Web of trust

David T-G davidtg-gnupg@justpickone.org
Wed Jun 5 16:51:02 2002

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David --

=2E..and then David Pic?n ?lvarez said...
% Hi,


% > BTW, I cannot find your key.  Is it up on a keyserver anywhere?
% As far as I know, it's up in wwwkeys.eu.pgp.net and in pgp.mit.edu
% You can search for eleuteri@myrealbox.com

Hmmm...  I tried both of those from my long list of keyservers; in fact,
the first is my default.  I get:

  [-- PGP output follows -- Wed Jun  5 09:27:41 2002 --]gpg: Signature made=
 Wed Jun  5 17:23:37 2002 EST using ELG key ID 10F4B2AA
  gpg: requesting key 10F4B2AA from HKP keyserver wwwkeys.eu.pgp.net

  gpg: Interrupt caught ... exiting
  ^@[-- End of PGP output -- The following data is signed --]

The interrupt is where I have to hit ctrl-c because it never resolves
(well, OK; I gave it a few *minutes* while doing something else the other
day and *then* killed it).  Is your key 10F4B2AA the one that's up on the

% There are a couple of bogus IDs from my initial experimentation that cont=
% fucked up characters and so on, because my surname is not actually Picon
% Alvarez but Pic=F3nn =C1lvarez, so that caused me a bit of trouble.

You might, just to be sure, make sure of which key you're using to sign :-)

% > Fair enough.  It helps to go to key signing parties and to make phone
% > calls for verification (though that only tells you that the speaker is
% > the person whose key you have), but it certainly can be difficult to get
% > "tied in".
% I haven't heard of any keysigning party in the are where I am. I study in
% Leeds/UK, and I'll be on holidays back home in my dear Spain :-) but I
% haven't found those kind of events around.

Aside from the occasional *UG meeting nearby where bringing keys on
floppies "just in case" is pretty standard, I haven't, either.  I was
happy to see a couple of resources posted; I'll read up on them myself.

% About phone verification, it's certainly good enough as far as I'm
% concenred.

Yeah; that's about as sure as I need to get, too.

% > That sounds like a good start.  I suppose you find that preferable to t=
% > "are you sure you want to use this untrusted key?" questions; my choice,
% > on the other hand, is to not sign, even locally.
% I only locally sign such keys as Zimmerman's, ESR's or the like, which are
% backed by lots of people and would be damned hard to keep faked. At any

Fair enough.  I haven't bothered to look; I presume such keys have lots
of signatures on them and you can download *those* public keys from the
servers so the whole thing settles out, right?

% rate, the question or a local signature don't seem to make a hell of a
% difference as far as I can see.

Easier for me to not be confused by local vs exportable sigs, but in
general (and perhaps in my naivete!) I agree.

% > I would hope that, quite on the contrary, cryptography is growing more
% > and more popular; here in the States, at the very least, there are more
% > and more people getting ticked off at government privacy invasion who a=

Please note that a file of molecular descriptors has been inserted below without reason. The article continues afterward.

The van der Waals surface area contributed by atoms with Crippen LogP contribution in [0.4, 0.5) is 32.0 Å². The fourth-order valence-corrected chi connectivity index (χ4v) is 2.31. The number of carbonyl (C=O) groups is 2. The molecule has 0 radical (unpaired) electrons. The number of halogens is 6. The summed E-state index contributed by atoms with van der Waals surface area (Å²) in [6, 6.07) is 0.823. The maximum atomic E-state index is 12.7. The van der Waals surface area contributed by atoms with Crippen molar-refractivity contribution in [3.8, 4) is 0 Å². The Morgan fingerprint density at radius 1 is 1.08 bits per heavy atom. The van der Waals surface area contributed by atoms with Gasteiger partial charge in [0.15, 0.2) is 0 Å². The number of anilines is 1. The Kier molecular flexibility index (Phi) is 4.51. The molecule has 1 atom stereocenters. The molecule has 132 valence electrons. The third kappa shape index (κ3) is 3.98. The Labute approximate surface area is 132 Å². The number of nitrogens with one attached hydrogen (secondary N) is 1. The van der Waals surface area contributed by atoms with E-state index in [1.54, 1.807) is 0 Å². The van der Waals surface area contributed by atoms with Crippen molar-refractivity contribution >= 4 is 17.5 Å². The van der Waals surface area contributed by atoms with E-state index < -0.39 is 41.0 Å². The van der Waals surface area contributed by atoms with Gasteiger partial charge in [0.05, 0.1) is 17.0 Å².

% > picking up crypto simply out of defiance.
% I don't think that's going on in Europe. I used to have a pgp key when RSA
% was in use, I used to have keys all the way through, but I rarely used th=


% because of lack of people. What fired me off is a new EU directive that
% allows states to commit intrusions in people's privacy. But a security to=

Yep.  That's the sort of thing that gets people riled up.

% as GnuPG, fine as it is, is useless without enough support, because in
% effect, you depend on the other end for being able to use it.

Right.  Not an unfair assessment, though also not necessarily as black as
it seems.

% > authority like VeriSign; it's easy to trust them, and then you can trust
% > anyone who bought one of their certificates.  Others still favor the
% > pgp/gpg "peer to peer" approach, you might call it.
% I think there are many good things to say about the p2p approach as you c=
% it. It's much harder to fake and so on. And I'd have serious doubts about

Right -- and, in the case of something not "blessed" by those in power,
much tougher to shut down.

% trusting a for-profit business like VeriSign, for good reasons. There can=

Same here, particularly for my encryption :-)

% always someone with more money willing to buy false certificates and the

Yeah, that too.

% like. And then, it's a central point of failure. But I just see that GPG/=
% users as islands in a huge ocean of apathic users.

Then get out there and get 'em motivated!  Evangelize, sing the praises,
use gpg wherever you go, and don't miss a chance to tell someone about
it, especially if you can show how it benefits you.

Hmmm...  Where's that "history of pgp" URL again?  That might be a good
thing to hand out; in fact, I have a friend asking me "what's this
digital signature thing you keep mentioning?" and I should point her to

% > the actual intended user really is the person so described?  The list
% > goes on and on :-)
% As I said, it wouldn't fit high-security requirements, but at least it wo=
% allow for making sure that it's not an easy fake.

Ah.  Fair enough.

% > Sounds topical enough to me...
% Hope so.


% --David.


David T-G                      * It's easier to fight for one's principles
(play) davidtg@justpickone.org * than to live up to them. -- fortune cookie
(work) davidtgwork@justpickone.org
http://www.justpickone.org/davidtg/    Shpx gur Pbzzhavpngvbaf Qrprapl Npg!

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